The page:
Puget Sound’s Symphony Orchestra “Lucky 13” Concert
By SABINE GLOCKER
The time for another fantastic University of Puget Sound Symphony Orchestra concert is now. Inspired by the year 2013 and titled Lucky 13, the concert is filled with pieces by composers born in 1813 and 1913.
The concert will consist of four pieces.
Starting off the concert will be “Little Suite for Orchestra” by Witold Lutoslawski. A Polish composer and conductor, he was born on Jan. 25, 1913. This piece was composed in 1950.
“It starts off with a light piccolo solo which then jumps into a powerful section full of all the instruments in the orchestra,” Jenna Tatiyatrairong, a sophomore clarinet performance major, said.
The piece continually switches back and forth between piccolo, flute, and clarinet solos, with the occasional light trumpet part and powerful and intense parts with the whole orchestra. The composition uses extremely gradual crescendos and immediate jumps in volume and tempo which keep the listener entertained and entranced.
The second piece will be “Simple Symphony for Strings,” by Benjamin Britten. Born Nov. 22, 1913, he was a British composer and conductor. Composed in late 1933 and early 1934, the piece is solely for string instruments.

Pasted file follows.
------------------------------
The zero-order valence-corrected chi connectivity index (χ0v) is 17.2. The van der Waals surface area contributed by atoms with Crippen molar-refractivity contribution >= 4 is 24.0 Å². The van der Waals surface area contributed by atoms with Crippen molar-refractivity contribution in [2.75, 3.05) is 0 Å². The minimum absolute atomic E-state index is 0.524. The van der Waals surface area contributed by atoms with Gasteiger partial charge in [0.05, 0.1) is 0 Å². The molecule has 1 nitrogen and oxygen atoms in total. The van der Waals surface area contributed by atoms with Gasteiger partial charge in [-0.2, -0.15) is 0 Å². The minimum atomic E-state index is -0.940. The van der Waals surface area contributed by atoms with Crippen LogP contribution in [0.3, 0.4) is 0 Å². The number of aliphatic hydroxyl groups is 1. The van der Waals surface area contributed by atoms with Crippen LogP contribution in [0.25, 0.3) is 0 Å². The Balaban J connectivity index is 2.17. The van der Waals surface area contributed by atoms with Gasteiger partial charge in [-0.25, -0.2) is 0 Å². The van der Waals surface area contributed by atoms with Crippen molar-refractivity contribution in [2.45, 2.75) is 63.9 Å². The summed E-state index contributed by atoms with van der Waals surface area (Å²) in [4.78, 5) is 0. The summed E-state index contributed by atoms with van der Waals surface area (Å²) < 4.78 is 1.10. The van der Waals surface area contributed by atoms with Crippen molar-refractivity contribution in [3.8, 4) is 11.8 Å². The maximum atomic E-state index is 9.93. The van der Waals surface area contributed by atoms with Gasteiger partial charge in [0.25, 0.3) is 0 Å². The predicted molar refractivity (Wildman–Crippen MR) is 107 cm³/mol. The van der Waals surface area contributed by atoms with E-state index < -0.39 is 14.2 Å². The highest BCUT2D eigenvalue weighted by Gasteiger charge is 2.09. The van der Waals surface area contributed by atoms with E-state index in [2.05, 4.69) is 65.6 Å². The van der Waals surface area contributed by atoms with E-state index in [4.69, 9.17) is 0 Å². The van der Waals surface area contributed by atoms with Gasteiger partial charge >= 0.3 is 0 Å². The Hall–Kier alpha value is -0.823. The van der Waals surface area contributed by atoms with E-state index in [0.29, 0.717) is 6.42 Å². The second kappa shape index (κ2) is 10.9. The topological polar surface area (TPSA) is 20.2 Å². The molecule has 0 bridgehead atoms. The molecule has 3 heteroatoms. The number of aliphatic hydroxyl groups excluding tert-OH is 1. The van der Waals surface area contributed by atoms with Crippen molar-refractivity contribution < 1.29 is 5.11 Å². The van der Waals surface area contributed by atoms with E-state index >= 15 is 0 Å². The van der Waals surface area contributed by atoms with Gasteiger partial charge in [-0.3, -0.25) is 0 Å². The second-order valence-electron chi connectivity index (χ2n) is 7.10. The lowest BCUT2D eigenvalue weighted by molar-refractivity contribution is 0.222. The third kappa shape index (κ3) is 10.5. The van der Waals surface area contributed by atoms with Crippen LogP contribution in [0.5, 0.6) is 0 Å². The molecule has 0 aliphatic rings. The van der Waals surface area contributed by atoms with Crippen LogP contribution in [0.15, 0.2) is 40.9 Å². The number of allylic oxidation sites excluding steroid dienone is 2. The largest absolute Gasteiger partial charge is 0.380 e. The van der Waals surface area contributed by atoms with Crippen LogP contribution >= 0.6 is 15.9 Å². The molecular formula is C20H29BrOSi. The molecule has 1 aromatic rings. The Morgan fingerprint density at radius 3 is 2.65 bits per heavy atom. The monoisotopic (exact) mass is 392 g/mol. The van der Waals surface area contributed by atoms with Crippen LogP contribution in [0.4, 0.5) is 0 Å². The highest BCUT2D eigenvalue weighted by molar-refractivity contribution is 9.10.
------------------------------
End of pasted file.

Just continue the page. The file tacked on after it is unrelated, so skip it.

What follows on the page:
“This piece is a lot different from the Lutoslawski,” Gavin Tranter, a sophomore trumpet performance major, said. “It’s a lot more consistent in its tempo and it has a lot more gradual crescendos. There are some slight variations in speed, but it’s not quite as jumpy as the first song. Sometimes it gets pretty slow, but it doesn’t just jump from fast to slow all of a sudden.”
“It’s a really pretty piece; I wish I could play in it,” Tatiyatrairong said.
The second half of the performance will consist of two composers born in 1813.
The first is Richard Wagner, a German composer, conductor and theater director. Particularly famous for his operas, the piece the symphony will be playing is “Good Friday Spell” from his opera Parsifal, written in 1882 shortly before his death in 1883. It begins with the powerful sound of the trumpets with strings accompanying them.
“The piece is very emotional in nature with a soft sound frequently. But it’s also very dramatic sometimes. The song kind of tells a story,” Tranter said.
“The opera itself is loosely based on an epic poem about someone’s quest for the Holy Grail and in the song you can kind of tell the good times of his journey from the bad times,” Tatiyatrairong said.
The final piece of the performance is “Triumphal March” from Aïda by Giuseppe Verdi, an Italian composer also known for his operas. He was born on Oct. 10, 1813. The opera Aïda follows the story of an Ethiopian princess who has been captured by the Egyptians and enslaved.
“Like a lot of marches, this piece is really trumpet-heavy,” Tranter said.
“It’s also, well…triumphant. It’s named really appropriately. It has a lot of staccatos too, which just means the notes are really deliberate and hard, not soft or anything. They’re short and sweet; I guess that’s a good way to put it,” Tatiyatrairong said.
The concert will take place tonight, Friday, Nov. 15, at 7:30 p.m. in Schneebeck Concert Hall. Tickets are free.